Anxiety attacks shake up students

Generalized Anxiety Disorders have caused critical points among young adults that are noticeable through restlessness, trouble with concentration or sleep, fatigue, irritability and muscle tension.

An extreme, uncontrollable worry about everyday things is the fundamental characteristic of GAD.

According to the National Mental Health Association Web site, anxiety disorders affect over 19 million American adults every year, and anxiety levels among college students have been rising since the 1950s.

In 2000, almost 7 percent of college students reported experiencing anxiety disorders within the previous year.

College students are feeling more overwhelmed and stressed than fifteen years ago, according to the NMHA Web site, which conducted a recent UCLA survey of college freshmen.

More than 30 percent of college freshmen report feeling overwhelmed a great deal of the time.

Anxiety is best described as a psychological stress response often caused by prolonged thought processes that perpetuate it, according to the Clarocet Web site.

If ignored, anxiety may eventually cause irrational fears, specific phobias and panic attacks.

“Anxiety is a mind-controlled condition; finding the source that causes the attack and being aware of your daily routine is important,” said Mary Owens, a licensed practical nurse at the FAMU Health Clinic.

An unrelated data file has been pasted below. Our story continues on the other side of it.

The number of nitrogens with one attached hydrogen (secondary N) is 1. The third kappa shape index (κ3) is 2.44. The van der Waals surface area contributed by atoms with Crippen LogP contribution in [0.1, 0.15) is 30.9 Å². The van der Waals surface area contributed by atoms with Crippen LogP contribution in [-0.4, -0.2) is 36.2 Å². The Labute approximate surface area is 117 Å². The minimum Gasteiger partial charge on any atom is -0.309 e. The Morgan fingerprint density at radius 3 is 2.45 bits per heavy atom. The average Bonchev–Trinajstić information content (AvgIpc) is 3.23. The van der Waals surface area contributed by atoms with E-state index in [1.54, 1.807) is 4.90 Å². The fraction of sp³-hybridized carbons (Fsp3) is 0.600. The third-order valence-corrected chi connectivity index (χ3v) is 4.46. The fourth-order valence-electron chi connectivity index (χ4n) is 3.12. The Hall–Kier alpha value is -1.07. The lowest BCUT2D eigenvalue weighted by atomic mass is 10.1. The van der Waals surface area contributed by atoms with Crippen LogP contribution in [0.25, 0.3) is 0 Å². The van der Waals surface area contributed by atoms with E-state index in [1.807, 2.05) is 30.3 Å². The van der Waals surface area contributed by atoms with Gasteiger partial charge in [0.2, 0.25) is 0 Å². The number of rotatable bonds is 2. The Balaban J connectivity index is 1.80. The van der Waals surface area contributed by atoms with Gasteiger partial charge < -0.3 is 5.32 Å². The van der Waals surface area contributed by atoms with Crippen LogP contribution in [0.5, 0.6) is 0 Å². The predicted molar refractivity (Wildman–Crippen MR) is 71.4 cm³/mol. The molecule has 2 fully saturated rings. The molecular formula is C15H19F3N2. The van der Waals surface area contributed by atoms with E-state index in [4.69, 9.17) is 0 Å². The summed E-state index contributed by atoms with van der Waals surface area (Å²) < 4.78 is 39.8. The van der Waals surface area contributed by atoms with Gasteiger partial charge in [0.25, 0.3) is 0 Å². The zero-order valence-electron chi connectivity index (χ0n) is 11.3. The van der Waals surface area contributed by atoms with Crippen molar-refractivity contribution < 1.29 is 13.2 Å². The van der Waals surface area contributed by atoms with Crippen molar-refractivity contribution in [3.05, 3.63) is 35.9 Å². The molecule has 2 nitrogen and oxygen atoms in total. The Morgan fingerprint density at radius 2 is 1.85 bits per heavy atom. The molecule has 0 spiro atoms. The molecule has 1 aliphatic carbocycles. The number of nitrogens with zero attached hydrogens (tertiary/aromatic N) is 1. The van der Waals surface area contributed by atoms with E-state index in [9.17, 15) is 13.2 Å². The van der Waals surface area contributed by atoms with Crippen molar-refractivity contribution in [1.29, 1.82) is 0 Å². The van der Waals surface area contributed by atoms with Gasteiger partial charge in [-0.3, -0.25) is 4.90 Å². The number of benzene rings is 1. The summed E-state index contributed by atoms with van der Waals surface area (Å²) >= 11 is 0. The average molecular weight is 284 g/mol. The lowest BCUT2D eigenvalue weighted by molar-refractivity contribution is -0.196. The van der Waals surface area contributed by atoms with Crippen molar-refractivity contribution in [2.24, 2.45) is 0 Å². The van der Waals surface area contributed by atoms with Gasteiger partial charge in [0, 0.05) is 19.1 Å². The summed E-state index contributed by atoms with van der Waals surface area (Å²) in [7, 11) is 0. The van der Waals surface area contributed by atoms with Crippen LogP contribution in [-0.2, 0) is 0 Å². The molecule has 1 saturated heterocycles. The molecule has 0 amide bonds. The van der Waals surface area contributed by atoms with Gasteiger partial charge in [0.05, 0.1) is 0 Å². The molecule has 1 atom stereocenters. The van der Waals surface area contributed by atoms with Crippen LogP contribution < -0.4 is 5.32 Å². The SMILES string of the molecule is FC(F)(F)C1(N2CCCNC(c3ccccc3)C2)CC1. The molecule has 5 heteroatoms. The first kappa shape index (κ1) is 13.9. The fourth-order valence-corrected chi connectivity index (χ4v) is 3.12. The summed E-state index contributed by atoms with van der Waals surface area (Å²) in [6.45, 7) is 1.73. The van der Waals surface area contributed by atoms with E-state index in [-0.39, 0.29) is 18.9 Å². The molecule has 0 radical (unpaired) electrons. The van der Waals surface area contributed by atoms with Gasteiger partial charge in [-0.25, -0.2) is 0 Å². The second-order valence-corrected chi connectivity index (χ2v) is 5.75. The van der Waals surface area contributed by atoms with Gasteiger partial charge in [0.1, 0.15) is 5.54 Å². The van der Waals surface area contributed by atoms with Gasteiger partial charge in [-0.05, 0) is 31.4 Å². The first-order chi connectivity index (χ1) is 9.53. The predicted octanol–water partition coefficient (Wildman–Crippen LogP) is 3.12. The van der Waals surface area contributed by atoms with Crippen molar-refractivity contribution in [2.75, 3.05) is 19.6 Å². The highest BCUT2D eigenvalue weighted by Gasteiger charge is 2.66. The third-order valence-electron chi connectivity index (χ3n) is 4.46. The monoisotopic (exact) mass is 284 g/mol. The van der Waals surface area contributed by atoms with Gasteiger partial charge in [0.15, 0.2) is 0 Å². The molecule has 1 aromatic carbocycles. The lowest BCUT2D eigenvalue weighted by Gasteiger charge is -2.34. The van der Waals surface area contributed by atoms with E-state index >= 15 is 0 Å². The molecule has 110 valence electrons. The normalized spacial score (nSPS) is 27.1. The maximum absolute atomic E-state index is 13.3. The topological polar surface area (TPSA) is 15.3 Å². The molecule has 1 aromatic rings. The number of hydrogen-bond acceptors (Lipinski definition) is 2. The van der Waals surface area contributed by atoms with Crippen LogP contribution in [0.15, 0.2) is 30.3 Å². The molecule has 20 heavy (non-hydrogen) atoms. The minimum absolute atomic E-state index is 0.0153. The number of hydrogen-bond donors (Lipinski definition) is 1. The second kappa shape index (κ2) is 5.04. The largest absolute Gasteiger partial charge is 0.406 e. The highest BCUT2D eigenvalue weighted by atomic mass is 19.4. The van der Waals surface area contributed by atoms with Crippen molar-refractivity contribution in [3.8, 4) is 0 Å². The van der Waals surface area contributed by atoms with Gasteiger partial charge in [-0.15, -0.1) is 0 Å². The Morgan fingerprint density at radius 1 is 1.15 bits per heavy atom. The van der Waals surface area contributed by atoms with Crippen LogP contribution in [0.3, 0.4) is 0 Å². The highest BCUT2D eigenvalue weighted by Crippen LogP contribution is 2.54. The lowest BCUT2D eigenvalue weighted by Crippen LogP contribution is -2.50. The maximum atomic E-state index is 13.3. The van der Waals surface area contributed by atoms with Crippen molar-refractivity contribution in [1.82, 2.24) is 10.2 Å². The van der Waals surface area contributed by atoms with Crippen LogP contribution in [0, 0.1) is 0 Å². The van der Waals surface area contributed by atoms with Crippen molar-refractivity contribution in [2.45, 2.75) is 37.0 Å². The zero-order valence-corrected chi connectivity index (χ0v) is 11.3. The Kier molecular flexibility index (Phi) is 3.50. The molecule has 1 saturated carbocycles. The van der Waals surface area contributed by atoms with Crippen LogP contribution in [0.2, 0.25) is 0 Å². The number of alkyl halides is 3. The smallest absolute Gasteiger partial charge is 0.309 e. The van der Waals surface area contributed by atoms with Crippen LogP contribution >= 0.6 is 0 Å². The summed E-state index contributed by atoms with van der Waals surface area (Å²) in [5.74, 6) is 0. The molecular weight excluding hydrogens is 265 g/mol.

Owens, a LPN of 18 years, said from prior experience that once people start to have anxiety attacks they tend to work themselves up more, instead of reversing the process by deep breathing and relaxation techniques.

During an anxiety attack an individual often feels out of control.

“I felt like my whole world was coming to an end,” said Sheri Hart, 21, a senior nursing student from Miami.

An abrupt end from a five-year relationship and applying to the nursing program caused the anxiety attack, Hart said.

“It was a rush,” said Hart, describing the shortness of breath and feeling of hopelessness experienced from the sudden attack.

Cognitive behavioral therapy has become the preferred treatment for most emotional and behavioral problems, according to the Cognitive Behavior Theory Web site.

“Get help in the way of a therapist,” said David Wiley, a 2005 FAMU graduate from Minneapolis.

Wiley said therapy tactics are helpful to cope with anxiety attacks.

“At that time I felt like the world was piling on top of me,” said Wiley.

According to the Helpguide Web site, emotional symptoms of anxiety attacks include a general sense of apprehension, dread, nervousness, jumpiness, irritation, fearfulness, isolation and feeling incredibly self-conscious and insecure.

Hart and Wiley both agree that talking with someone is the first step in recovery from an anxiety attack.

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